The market trend in 2022 will take its bearing from all that had taken place in 2021. Though closed in the positive by about 6%,this is a far cry from the wonderful performance which made it attain 50 percent gain at the close of business on December 31, 2020. A more realistic performance at 6% but there are no clear compass that there will be a boom in 2022. Unfortunately, the third or fourth wave of the ravaging pandemic is becoming stronger and spreading very fast in Nigeria. Many analysts have said that emerging markets sometimes are not driven by fundamentals. In fact, a higher number of analysts told Business Hallmark that the Nigerian equities market belong to the category, especially with the growth it experienced in 2020.
Their view is that the market could be reflective of the fundamentals and more realistic this year given the weak economy and its attendant challenges.
Looking more critically, the political atmosphere is still depressing, the economy is still weak despite IMF projection of 2.5 growth in 2021. The level of insecurity has defied all wimpy efforts of the government as many people still leave in fear. Prof. Zulum, Gov. of Bornu State raised alarm that Boko Haram are still superintending and collecting taxes from two local governments in his State.
Unfortunately, while bandits are in every part of Nigeria killing, raping, kidnapping and maiming, business activities have been crippled in most parts of the North even in Katsina State, the home State of President Buhari.
These have heightened economic challenges with inflation still high at above 15%, unemployment is chasing 40%, underemployment at above 25%. These days almost everybody is aware that Nigeria is the poverty capital of the world overtaking India with over 100 million people. The Naira which sold at N220/$ in June 15, 2015 has depreciated by about 100 per cent to N565/$ this January 2022.Nigeria’s reserves id dwindling while our total debt stock which is about N40trillion and still rising. Unfortunately, Nigeria spends over 90% of her revenue to service loans. From early 2020, when Covid -19 pandemic was dictated and its attendant lockdowns and disruptions in supply chains among other challenges which still persist, the Deposit money banks have like many other sectors been struggling. The padded budget of N17.126trillion for 2022, harbours a deficit of N6.25trillion and approximately 3.39% of GDP.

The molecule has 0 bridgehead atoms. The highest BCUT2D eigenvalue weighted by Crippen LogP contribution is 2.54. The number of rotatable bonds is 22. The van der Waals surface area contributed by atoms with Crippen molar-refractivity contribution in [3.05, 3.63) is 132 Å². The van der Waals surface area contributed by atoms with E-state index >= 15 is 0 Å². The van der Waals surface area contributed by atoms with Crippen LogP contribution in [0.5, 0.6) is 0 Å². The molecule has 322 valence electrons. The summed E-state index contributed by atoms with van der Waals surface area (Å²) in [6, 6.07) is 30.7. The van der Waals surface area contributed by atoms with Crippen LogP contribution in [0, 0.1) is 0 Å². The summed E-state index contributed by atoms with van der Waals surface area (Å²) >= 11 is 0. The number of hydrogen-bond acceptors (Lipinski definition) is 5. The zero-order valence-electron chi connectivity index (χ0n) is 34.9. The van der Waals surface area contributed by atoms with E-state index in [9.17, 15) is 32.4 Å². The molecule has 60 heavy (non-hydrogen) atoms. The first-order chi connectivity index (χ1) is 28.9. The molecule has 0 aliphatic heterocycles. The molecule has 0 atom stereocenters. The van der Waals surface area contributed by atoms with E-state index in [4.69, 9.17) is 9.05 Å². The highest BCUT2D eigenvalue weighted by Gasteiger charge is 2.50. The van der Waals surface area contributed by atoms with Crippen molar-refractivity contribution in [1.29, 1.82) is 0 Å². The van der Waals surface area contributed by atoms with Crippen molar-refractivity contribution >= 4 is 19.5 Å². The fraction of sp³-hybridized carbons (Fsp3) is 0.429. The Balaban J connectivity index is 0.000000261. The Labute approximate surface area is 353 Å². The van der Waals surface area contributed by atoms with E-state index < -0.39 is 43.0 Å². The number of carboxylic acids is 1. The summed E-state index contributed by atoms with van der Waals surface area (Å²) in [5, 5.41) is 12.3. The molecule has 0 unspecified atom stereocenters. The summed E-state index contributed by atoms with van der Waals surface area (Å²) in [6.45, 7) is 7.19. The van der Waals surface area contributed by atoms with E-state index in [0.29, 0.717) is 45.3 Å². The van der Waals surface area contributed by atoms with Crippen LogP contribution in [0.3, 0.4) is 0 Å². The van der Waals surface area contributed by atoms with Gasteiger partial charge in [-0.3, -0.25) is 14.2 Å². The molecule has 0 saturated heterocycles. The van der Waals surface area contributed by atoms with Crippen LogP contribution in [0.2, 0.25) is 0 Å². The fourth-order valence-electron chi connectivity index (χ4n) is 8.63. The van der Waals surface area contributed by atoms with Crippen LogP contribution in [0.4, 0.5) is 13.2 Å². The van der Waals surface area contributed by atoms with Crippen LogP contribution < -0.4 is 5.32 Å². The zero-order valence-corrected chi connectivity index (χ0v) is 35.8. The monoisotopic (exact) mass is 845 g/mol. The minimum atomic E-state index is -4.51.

Recently, the PWC noted that the deficit is expected to be financed by new borrowings, privatisation proceeds and drawdown on loans secured for specific projects.
It also explained that Non-debt recurrent expenditure of N6.83tn is the largest expense item, with 60% relating to personnel costs at N4.11tn.
Analysts strongly believe that the equities market may just be flat or achieve about 5 to 6% growth like that of 2021. There is doubt that the government will have time for the economy in an electioneering year as most part of 2022 may dedicated to politicking.
Chief Executive Officer, Economic Associates, Dr. Ayo Teriba, fears that the annual budget and the five -year plan of the government did not seem realistic, noting that FG was going to borrow hugely again to fund the over N6trillion budget deficit in 2022.
He said the revenue was still very low in 2021 at N5.5 trillion for the country to project to raise an ambitious N10.7 trillion this year.
“We never found it in the last eight years. We never did anything better than N6trillion revenue in the best years in Nigeria, so why are we allowing biased revenue projection”, he said.
“Much of the revenue increase expectation is hinged on increased taxes. And it is unreasonable to expect to get more taxes from an economy that is in recession and under devaluation. Who is going to pay the increased taxes? And the deficit would most likely be more than budgeted once revenue disappoints.” He added.